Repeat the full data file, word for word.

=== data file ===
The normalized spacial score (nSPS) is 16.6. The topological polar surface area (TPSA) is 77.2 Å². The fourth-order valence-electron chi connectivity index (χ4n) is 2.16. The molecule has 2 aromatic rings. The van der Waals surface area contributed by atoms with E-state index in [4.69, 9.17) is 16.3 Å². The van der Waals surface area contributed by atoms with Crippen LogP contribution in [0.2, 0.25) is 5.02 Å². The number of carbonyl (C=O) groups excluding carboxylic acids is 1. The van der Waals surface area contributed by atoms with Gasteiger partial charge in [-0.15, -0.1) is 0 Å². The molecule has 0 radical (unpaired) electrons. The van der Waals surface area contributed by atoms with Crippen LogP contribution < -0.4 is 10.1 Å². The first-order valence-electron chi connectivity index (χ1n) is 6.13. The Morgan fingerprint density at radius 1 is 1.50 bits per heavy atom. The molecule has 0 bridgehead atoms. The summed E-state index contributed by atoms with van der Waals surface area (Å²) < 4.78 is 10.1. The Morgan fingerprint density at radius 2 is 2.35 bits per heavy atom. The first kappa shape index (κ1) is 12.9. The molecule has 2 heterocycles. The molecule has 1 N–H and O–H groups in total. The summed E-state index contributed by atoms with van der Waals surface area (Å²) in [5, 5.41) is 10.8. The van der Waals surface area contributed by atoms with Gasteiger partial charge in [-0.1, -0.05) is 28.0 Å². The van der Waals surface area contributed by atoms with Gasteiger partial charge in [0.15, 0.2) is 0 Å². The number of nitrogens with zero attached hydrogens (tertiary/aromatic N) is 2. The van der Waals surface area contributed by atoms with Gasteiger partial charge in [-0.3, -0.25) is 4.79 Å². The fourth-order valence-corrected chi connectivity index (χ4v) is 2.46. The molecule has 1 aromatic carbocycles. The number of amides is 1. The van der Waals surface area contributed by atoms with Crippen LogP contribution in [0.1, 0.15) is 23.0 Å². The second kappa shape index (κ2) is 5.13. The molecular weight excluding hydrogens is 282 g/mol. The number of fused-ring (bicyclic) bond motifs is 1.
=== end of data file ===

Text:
The normalized spacial score (nSPS) is 16.6. The topological polar surface area (TPSA) is 77.2 Å². The fourth-order valence-electron chi connectivity index (χ4n) is 2.16. The molecule has 2 aromatic rings. The van der Waals surface area contributed by atoms with E-state index in [4.69, 9.17) is 16.3 Å². The van der Waals surface area contributed by atoms with Crippen LogP contribution in [0.2, 0.25) is 5.02 Å². The number of carbonyl (C=O) groups excluding carboxylic acids is 1. The van der Waals surface area contributed by atoms with Gasteiger partial charge in [-0.15, -0.1) is 0 Å². The molecule has 0 radical (unpaired) electrons. The van der Waals surface area contributed by atoms with Crippen LogP contribution < -0.4 is 10.1 Å². The first-order valence-electron chi connectivity index (χ1n) is 6.13. The Morgan fingerprint density at radius 1 is 1.50 bits per heavy atom. The molecule has 0 bridgehead atoms. The summed E-state index contributed by atoms with van der Waals surface area (Å²) < 4.78 is 10.1. The Morgan fingerprint density at radius 2 is 2.35 bits per heavy atom. The first kappa shape index (κ1) is 12.9. The molecule has 2 heterocycles. The molecule has 1 N–H and O–H groups in total. The summed E-state index contributed by atoms with van der Waals surface area (Å²) in [5, 5.41) is 10.8. The van der Waals surface area contributed by atoms with Gasteiger partial charge in [-0.1, -0.05) is 28.0 Å². The van der Waals surface area contributed by atoms with Gasteiger partial charge in [0.15, 0.2) is 0 Å². The number of nitrogens with zero attached hydrogens (tertiary/aromatic N) is 2. The van der Waals surface area contributed by atoms with Gasteiger partial charge in [-0.3, -0.25) is 4.79 Å². The fourth-order valence-corrected chi connectivity index (χ4v) is 2.46. The molecule has 1 aromatic carbocycles. The number of amides is 1. The van der Waals surface area contributed by atoms with Crippen LogP contribution in [0.1, 0.15) is 23.0 Å². The second kappa shape index (κ2) is 5.13. The molecular weight excluding hydrogens is 282 g/mol. The number of fused-ring (bicyclic) bond motifs is 1.